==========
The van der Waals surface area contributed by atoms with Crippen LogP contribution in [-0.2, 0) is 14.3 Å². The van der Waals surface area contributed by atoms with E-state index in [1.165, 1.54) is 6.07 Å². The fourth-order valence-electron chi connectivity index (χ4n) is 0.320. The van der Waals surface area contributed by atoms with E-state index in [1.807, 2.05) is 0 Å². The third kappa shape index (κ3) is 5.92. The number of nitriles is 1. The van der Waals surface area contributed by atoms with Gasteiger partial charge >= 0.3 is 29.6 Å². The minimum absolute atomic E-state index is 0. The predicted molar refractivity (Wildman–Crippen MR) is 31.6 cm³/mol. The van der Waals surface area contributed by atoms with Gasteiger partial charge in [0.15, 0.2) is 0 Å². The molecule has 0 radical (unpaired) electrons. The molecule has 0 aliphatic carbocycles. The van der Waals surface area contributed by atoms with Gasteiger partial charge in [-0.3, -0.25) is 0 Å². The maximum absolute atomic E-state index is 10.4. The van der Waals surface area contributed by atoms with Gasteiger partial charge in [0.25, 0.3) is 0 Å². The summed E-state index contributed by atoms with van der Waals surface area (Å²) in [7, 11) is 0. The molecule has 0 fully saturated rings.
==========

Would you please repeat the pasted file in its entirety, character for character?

The van der Waals surface area contributed by atoms with Crippen LogP contribution in [-0.2, 0) is 14.3 Å². The van der Waals surface area contributed by atoms with E-state index in [1.165, 1.54) is 6.07 Å². The fourth-order valence-electron chi connectivity index (χ4n) is 0.320. The van der Waals surface area contributed by atoms with E-state index in [1.807, 2.05) is 0 Å². The third kappa shape index (κ3) is 5.92. The number of nitriles is 1. The van der Waals surface area contributed by atoms with Gasteiger partial charge >= 0.3 is 29.6 Å². The minimum absolute atomic E-state index is 0. The predicted molar refractivity (Wildman–Crippen MR) is 31.6 cm³/mol. The van der Waals surface area contributed by atoms with Gasteiger partial charge in [0.15, 0.2) is 0 Å². The molecule has 0 radical (unpaired) electrons. The molecule has 0 aliphatic carbocycles. The van der Waals surface area contributed by atoms with Gasteiger partial charge in [-0.3, -0.25) is 0 Å². The maximum absolute atomic E-state index is 10.4. The van der Waals surface area contributed by atoms with Gasteiger partial charge in [0.25, 0.3) is 0 Å². The summed E-state index contributed by atoms with van der Waals surface area (Å²) in [7, 11) is 0. The molecule has 0 fully saturated rings.